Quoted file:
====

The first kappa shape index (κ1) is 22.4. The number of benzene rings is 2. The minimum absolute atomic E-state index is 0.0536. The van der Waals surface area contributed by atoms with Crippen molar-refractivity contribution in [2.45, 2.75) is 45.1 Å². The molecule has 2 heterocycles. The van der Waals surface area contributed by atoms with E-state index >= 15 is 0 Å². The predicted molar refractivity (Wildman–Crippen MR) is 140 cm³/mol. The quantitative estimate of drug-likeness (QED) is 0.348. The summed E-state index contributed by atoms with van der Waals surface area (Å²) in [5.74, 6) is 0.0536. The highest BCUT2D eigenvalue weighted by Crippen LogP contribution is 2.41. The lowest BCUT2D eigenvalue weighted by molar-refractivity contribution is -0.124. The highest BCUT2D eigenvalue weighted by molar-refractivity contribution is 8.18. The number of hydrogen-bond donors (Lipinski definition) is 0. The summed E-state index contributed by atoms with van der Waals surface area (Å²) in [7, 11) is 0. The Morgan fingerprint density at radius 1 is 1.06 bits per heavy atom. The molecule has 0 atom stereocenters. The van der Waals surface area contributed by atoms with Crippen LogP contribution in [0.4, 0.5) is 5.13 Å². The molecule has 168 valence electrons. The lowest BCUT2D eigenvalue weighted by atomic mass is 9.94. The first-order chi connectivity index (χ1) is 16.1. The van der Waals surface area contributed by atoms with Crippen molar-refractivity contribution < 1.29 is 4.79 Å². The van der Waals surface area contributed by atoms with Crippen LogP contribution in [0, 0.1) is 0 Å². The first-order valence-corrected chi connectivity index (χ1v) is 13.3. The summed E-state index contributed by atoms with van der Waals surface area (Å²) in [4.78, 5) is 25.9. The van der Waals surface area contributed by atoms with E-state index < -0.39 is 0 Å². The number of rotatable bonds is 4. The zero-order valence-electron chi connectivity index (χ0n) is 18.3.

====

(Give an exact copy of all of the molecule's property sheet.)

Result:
The first kappa shape index (κ1) is 22.4. The number of benzene rings is 2. The minimum absolute atomic E-state index is 0.0536. The van der Waals surface area contributed by atoms with Crippen molar-refractivity contribution in [2.45, 2.75) is 45.1 Å². The molecule has 2 heterocycles. The van der Waals surface area contributed by atoms with E-state index >= 15 is 0 Å². The predicted molar refractivity (Wildman–Crippen MR) is 140 cm³/mol. The quantitative estimate of drug-likeness (QED) is 0.348. The summed E-state index contributed by atoms with van der Waals surface area (Å²) in [5.74, 6) is 0.0536. The highest BCUT2D eigenvalue weighted by Crippen LogP contribution is 2.41. The lowest BCUT2D eigenvalue weighted by molar-refractivity contribution is -0.124. The highest BCUT2D eigenvalue weighted by molar-refractivity contribution is 8.18. The number of hydrogen-bond donors (Lipinski definition) is 0. The summed E-state index contributed by atoms with van der Waals surface area (Å²) in [7, 11) is 0. The Morgan fingerprint density at radius 1 is 1.06 bits per heavy atom. The molecule has 0 atom stereocenters. The van der Waals surface area contributed by atoms with Crippen LogP contribution in [0.4, 0.5) is 5.13 Å². The molecule has 168 valence electrons. The lowest BCUT2D eigenvalue weighted by atomic mass is 9.94. The first-order chi connectivity index (χ1) is 16.1. The van der Waals surface area contributed by atoms with Crippen molar-refractivity contribution < 1.29 is 4.79 Å². The van der Waals surface area contributed by atoms with Crippen LogP contribution in [0, 0.1) is 0 Å². The first-order valence-corrected chi connectivity index (χ1v) is 13.3. The summed E-state index contributed by atoms with van der Waals surface area (Å²) in [4.78, 5) is 25.9. The van der Waals surface area contributed by atoms with E-state index < -0.39 is 0 Å². The number of rotatable bonds is 4. The zero-order valence-electron chi connectivity index (χ0n) is 18.3.